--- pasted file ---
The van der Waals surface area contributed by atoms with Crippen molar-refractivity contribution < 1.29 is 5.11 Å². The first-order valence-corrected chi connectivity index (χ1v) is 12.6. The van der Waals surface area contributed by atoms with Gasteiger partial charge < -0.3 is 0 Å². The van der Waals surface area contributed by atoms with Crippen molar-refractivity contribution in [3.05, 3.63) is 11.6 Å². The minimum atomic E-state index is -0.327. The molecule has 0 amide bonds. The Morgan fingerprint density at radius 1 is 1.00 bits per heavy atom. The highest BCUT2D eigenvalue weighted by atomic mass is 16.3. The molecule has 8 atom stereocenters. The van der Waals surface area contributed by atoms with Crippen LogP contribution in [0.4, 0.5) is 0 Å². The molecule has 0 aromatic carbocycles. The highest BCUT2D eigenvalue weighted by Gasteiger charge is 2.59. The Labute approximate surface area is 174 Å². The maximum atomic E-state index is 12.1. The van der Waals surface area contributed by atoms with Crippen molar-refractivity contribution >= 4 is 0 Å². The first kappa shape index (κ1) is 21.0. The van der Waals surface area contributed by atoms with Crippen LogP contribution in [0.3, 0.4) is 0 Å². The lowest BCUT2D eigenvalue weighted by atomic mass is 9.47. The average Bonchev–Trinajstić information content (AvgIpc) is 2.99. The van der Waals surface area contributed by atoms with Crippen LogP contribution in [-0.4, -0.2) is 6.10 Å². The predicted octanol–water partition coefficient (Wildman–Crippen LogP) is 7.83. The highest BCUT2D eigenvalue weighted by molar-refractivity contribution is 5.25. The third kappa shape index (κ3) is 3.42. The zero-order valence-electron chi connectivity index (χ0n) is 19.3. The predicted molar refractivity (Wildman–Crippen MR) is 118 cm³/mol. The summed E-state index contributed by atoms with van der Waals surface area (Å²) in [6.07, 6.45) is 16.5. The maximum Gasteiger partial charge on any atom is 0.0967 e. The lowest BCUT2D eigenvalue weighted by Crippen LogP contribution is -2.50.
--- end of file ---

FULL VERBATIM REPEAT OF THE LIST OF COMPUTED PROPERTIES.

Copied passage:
The van der Waals surface area contributed by atoms with Crippen molar-refractivity contribution < 1.29 is 5.11 Å². The first-order valence-corrected chi connectivity index (χ1v) is 12.6. The van der Waals surface area contributed by atoms with Gasteiger partial charge < -0.3 is 0 Å². The van der Waals surface area contributed by atoms with Crippen molar-refractivity contribution in [3.05, 3.63) is 11.6 Å². The minimum atomic E-state index is -0.327. The molecule has 0 amide bonds. The Morgan fingerprint density at radius 1 is 1.00 bits per heavy atom. The highest BCUT2D eigenvalue weighted by atomic mass is 16.3. The molecule has 8 atom stereocenters. The van der Waals surface area contributed by atoms with Crippen LogP contribution in [0.4, 0.5) is 0 Å². The molecule has 0 aromatic carbocycles. The highest BCUT2D eigenvalue weighted by Gasteiger charge is 2.59. The Labute approximate surface area is 174 Å². The maximum atomic E-state index is 12.1. The van der Waals surface area contributed by atoms with Crippen molar-refractivity contribution >= 4 is 0 Å². The first kappa shape index (κ1) is 21.0. The van der Waals surface area contributed by atoms with Crippen LogP contribution in [0.3, 0.4) is 0 Å². The lowest BCUT2D eigenvalue weighted by atomic mass is 9.47. The average Bonchev–Trinajstić information content (AvgIpc) is 2.99. The van der Waals surface area contributed by atoms with Crippen LogP contribution in [-0.4, -0.2) is 6.10 Å². The predicted octanol–water partition coefficient (Wildman–Crippen LogP) is 7.83. The highest BCUT2D eigenvalue weighted by molar-refractivity contribution is 5.25. The third kappa shape index (κ3) is 3.42. The zero-order valence-electron chi connectivity index (χ0n) is 19.3. The predicted molar refractivity (Wildman–Crippen MR) is 118 cm³/mol. The summed E-state index contributed by atoms with van der Waals surface area (Å²) in [6.07, 6.45) is 16.5. The maximum Gasteiger partial charge on any atom is 0.0967 e. The lowest BCUT2D eigenvalue weighted by Crippen LogP contribution is -2.50.